CEO Juckett balances work, family, life

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By Austin Crosier / NYVT Media staff

Kathy Juckett has been Telescope’s CEO for 20 years. She succeeded her father, Robert Dudley Vanderminden Sr. (Jeff Foley / For NYVT Media)

Kathy Juckett has been the CEO of family-owned Telescope Casual Furniture for 20 years, and she’s been with the company for 42.

Juckett, 64, became the fifth company leader in Telescope history in December 2001, joining President Henry J.W. Vanderminden Sr., President Henry J.W. Vanderminden Jr., President Henry J.W. Vanderminden III, and CEO Robert Dudley Vanderminden Sr.

Robert Dudley Vanderminden Sr., Juckett’s father, passed away in 2018.

Juckett, a fourth-generation family member, sat down with NYVT Media for an exclusive interview this past summer, and she talked about her passion for the company, her family and the Granville community.

The following are excerpts from that interview, which has been edited for brevity:

Q. In a society where it’s hard to find women as CEOs, especially in the manufacturing industry, what distinguishes you from anyone else, regardless of gender or identity?

A. I grew up in a family with my father, who did not even consider gender. It was more about performance, who was getting the job done and who did the people want to follow. For me, there are a lot of women in management in my organization, not because they are women, but because they are capable.

The family tree in 2003, two years after Juckett became CEO. The family has expanded since then. (Courtesy of Telescope Casual Furniture)

Q. What drives you to keep your family legacy going?

A. My kids and my grandkids, obviously. The opportunity to raise my kids here has been tremendous. . . . All of the people that I work with, I don’t want to let them down. Plus, you don’t want to be the generation to screw it up.

Q. Where does your passion to give back to the community stem from?

A. I was raised in my lifetime that you do things because they are right – not for credit, not for notoriety. You do it because it makes you feel good and it’s the right thing to do. . . . (Then) you go on about your life and do the next thing.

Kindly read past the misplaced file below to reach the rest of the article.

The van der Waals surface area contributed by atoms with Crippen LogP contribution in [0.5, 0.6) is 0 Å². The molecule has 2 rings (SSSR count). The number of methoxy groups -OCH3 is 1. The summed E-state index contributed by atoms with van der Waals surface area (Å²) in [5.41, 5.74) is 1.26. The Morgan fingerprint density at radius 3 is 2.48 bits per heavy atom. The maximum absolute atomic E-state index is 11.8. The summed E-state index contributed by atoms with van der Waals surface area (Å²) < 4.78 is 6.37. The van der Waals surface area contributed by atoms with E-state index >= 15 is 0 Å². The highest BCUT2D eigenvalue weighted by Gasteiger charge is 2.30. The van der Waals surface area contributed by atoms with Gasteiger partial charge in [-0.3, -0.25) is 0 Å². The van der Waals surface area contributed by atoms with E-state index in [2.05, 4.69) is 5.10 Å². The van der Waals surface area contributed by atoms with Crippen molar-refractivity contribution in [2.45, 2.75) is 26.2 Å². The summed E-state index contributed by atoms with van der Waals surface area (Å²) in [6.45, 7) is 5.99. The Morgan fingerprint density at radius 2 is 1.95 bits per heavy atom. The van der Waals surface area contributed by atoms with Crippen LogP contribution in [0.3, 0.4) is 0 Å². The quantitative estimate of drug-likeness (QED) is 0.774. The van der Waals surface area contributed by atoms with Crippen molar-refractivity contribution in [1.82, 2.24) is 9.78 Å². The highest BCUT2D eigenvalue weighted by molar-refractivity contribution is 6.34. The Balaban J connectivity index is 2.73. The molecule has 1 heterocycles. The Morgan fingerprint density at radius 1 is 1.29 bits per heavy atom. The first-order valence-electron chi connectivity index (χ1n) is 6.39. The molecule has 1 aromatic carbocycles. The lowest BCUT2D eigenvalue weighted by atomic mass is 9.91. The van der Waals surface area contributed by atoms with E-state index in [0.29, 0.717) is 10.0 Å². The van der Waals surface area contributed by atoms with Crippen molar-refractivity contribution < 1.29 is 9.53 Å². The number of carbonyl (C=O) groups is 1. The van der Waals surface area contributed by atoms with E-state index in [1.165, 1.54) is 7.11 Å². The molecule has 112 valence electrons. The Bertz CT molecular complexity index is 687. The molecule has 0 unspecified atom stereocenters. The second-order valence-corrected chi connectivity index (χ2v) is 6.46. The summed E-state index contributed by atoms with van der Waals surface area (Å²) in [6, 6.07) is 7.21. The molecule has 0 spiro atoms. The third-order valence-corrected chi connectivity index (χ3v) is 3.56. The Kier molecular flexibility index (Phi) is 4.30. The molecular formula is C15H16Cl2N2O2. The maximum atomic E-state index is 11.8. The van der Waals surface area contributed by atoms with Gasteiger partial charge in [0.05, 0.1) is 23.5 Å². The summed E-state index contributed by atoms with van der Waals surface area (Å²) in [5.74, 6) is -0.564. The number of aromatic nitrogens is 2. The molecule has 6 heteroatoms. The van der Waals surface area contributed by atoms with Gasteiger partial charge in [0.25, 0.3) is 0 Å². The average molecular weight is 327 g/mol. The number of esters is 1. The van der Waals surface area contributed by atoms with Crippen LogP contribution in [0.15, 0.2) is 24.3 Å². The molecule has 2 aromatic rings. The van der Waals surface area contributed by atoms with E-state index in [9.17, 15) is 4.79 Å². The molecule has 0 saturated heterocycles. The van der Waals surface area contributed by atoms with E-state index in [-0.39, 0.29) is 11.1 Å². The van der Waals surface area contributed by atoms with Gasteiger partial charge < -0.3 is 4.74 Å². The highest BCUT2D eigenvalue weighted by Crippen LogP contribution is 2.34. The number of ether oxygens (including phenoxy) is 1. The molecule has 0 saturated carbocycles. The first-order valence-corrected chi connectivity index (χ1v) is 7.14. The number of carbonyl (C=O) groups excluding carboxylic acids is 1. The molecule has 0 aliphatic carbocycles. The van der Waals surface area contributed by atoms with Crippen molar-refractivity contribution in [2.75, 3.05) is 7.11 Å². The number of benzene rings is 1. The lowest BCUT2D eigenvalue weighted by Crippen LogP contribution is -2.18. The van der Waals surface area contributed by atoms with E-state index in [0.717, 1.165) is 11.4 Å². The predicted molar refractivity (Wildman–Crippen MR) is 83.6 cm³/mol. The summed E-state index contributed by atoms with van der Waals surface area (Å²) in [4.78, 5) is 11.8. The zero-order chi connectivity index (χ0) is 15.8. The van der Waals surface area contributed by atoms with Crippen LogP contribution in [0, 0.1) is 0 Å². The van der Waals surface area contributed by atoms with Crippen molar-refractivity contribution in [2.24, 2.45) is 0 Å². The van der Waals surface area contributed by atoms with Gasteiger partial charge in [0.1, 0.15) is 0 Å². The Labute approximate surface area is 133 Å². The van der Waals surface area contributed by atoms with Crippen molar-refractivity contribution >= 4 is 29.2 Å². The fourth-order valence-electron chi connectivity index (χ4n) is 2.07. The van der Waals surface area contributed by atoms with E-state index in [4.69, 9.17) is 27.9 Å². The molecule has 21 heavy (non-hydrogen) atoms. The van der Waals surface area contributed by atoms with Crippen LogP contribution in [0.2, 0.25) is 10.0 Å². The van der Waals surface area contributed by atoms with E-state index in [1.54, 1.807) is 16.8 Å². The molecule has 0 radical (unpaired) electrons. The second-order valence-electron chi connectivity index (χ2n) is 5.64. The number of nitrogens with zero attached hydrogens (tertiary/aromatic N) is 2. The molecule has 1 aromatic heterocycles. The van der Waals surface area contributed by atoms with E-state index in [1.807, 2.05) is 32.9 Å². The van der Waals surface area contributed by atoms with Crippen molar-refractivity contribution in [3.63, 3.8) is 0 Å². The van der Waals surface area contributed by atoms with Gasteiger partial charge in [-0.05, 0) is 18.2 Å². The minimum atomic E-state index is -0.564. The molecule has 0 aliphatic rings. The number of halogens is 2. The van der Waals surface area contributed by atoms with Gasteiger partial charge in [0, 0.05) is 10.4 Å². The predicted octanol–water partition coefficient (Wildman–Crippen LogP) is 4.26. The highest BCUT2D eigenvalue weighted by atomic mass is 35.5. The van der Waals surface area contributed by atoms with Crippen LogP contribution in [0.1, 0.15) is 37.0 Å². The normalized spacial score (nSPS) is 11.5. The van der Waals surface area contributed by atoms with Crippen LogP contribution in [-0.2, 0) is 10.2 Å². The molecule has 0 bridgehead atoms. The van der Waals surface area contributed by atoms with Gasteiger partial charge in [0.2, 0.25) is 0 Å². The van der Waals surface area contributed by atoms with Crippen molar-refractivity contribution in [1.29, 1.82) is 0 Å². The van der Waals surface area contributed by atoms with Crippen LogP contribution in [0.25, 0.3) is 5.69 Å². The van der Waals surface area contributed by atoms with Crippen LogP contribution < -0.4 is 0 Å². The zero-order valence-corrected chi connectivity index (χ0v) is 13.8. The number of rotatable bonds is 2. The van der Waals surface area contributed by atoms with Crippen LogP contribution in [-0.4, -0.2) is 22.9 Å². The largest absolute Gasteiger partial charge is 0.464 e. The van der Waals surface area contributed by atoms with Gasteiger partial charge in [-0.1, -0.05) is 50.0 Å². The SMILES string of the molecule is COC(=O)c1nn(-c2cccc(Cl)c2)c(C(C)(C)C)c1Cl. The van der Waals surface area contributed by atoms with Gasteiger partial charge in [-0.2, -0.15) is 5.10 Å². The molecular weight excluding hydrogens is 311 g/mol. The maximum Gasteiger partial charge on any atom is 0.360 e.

Q. NYVT Media observed on a tour of the Granville factory that your children who work at Telescope call you by your first name, and not by “Mom.” Is that something you like, or is it something done to keep things professional in the office?

A. It is something they do when I don’t answer to “Mom.” I don’t mind either way, but it all started when they would be trying to get my attention calling me “Mom,” and for whatever reason, I didn’t respond. Then they would say “Kathy” a little bit louder and I would answer. That’s the way it goes!

Q. Growing up working with your older relatives and family members must have been a unique experience. Describe what that was like then, and what it’s like to work with your family now.

A. All of the old-timers who were here when I came here, the things that I learned from all of them out on the shop floor, in maintenance and everywhere in the organization, they were very important teachers to me in my lifetime. We kind of grew together through all of my early years here. I had some great teachers for both good things and bad things during those times. I think working with family now is different; it’s a lot smoother. There’s a whole lot less of the chain-of-command stuff that was present in business in general during those times. I think the people who are here are people who have earned their spots, and it’s such a big business (277 employees) that we have lots of opportunities for people and family members to shine in their own areas in their own way.

Q. What’s next for Kathy Juckett and Telescope?

A. Well, where do we begin? Obviously, I plan on continuing to be involved in the business for the foreseeable future. However, I have been working hard to have more balance in my life and spend more time away from the facility than I used to because I think it’s really important to work on my art, which is my passion and has kept me sane my whole life. I just learned early on that the way I could stay in touch with myself was through my art. . . . Mostly, I want to give my team and my kids an opportunity to do their thing because the mark of a good leader is to be able to walk away from your organization and things carry on like you’re there. Whether I’m here or I’m not here, things go on the same. That’s the kind of organization you really want to build if you really want to make sure it carries on in perpetuity.”

PODCAST: Listen to Parts 1, 2, 3, and 4 of an informal conversation with CEO Kathy Juckett from November 2020.